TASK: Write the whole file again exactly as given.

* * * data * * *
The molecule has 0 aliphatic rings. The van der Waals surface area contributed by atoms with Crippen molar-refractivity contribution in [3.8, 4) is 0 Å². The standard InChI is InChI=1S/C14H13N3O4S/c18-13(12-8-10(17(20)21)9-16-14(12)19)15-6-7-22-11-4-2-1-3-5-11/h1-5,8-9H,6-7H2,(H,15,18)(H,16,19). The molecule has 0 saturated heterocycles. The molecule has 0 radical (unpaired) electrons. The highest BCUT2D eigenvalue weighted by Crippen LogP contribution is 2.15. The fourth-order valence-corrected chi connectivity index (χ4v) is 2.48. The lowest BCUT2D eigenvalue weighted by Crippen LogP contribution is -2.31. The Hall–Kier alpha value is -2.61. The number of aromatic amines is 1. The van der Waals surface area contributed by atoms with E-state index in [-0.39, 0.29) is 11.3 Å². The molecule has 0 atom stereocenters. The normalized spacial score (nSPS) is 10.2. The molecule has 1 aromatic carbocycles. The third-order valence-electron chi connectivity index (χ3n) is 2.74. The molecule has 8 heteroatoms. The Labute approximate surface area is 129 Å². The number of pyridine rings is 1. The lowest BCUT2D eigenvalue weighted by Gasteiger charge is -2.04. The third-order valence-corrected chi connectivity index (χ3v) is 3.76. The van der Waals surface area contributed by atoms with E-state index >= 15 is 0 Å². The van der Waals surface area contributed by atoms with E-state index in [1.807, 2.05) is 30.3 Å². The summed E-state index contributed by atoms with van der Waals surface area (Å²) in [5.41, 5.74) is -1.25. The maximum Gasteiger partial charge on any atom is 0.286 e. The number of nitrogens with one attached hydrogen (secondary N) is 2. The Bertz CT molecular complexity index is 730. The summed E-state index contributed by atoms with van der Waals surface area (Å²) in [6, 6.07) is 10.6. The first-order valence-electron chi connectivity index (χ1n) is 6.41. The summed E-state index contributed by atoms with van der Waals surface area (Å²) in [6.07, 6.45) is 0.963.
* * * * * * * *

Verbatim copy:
The molecule has 0 aliphatic rings. The van der Waals surface area contributed by atoms with Crippen molar-refractivity contribution in [3.8, 4) is 0 Å². The standard InChI is InChI=1S/C14H13N3O4S/c18-13(12-8-10(17(20)21)9-16-14(12)19)15-6-7-22-11-4-2-1-3-5-11/h1-5,8-9H,6-7H2,(H,15,18)(H,16,19). The molecule has 0 saturated heterocycles. The molecule has 0 radical (unpaired) electrons. The highest BCUT2D eigenvalue weighted by Crippen LogP contribution is 2.15. The fourth-order valence-corrected chi connectivity index (χ4v) is 2.48. The lowest BCUT2D eigenvalue weighted by Crippen LogP contribution is -2.31. The Hall–Kier alpha value is -2.61. The number of aromatic amines is 1. The van der Waals surface area contributed by atoms with E-state index in [-0.39, 0.29) is 11.3 Å². The molecule has 0 atom stereocenters. The normalized spacial score (nSPS) is 10.2. The molecule has 1 aromatic carbocycles. The third-order valence-electron chi connectivity index (χ3n) is 2.74. The molecule has 8 heteroatoms. The Labute approximate surface area is 129 Å². The number of pyridine rings is 1. The lowest BCUT2D eigenvalue weighted by Gasteiger charge is -2.04. The third-order valence-corrected chi connectivity index (χ3v) is 3.76. The van der Waals surface area contributed by atoms with E-state index >= 15 is 0 Å². The van der Waals surface area contributed by atoms with E-state index in [1.807, 2.05) is 30.3 Å². The summed E-state index contributed by atoms with van der Waals surface area (Å²) in [5.41, 5.74) is -1.25. The maximum Gasteiger partial charge on any atom is 0.286 e. The number of nitrogens with one attached hydrogen (secondary N) is 2. The Bertz CT molecular complexity index is 730. The summed E-state index contributed by atoms with van der Waals surface area (Å²) in [6, 6.07) is 10.6. The first-order valence-electron chi connectivity index (χ1n) is 6.41. The summed E-state index contributed by atoms with van der Waals surface area (Å²) in [6.07, 6.45) is 0.963.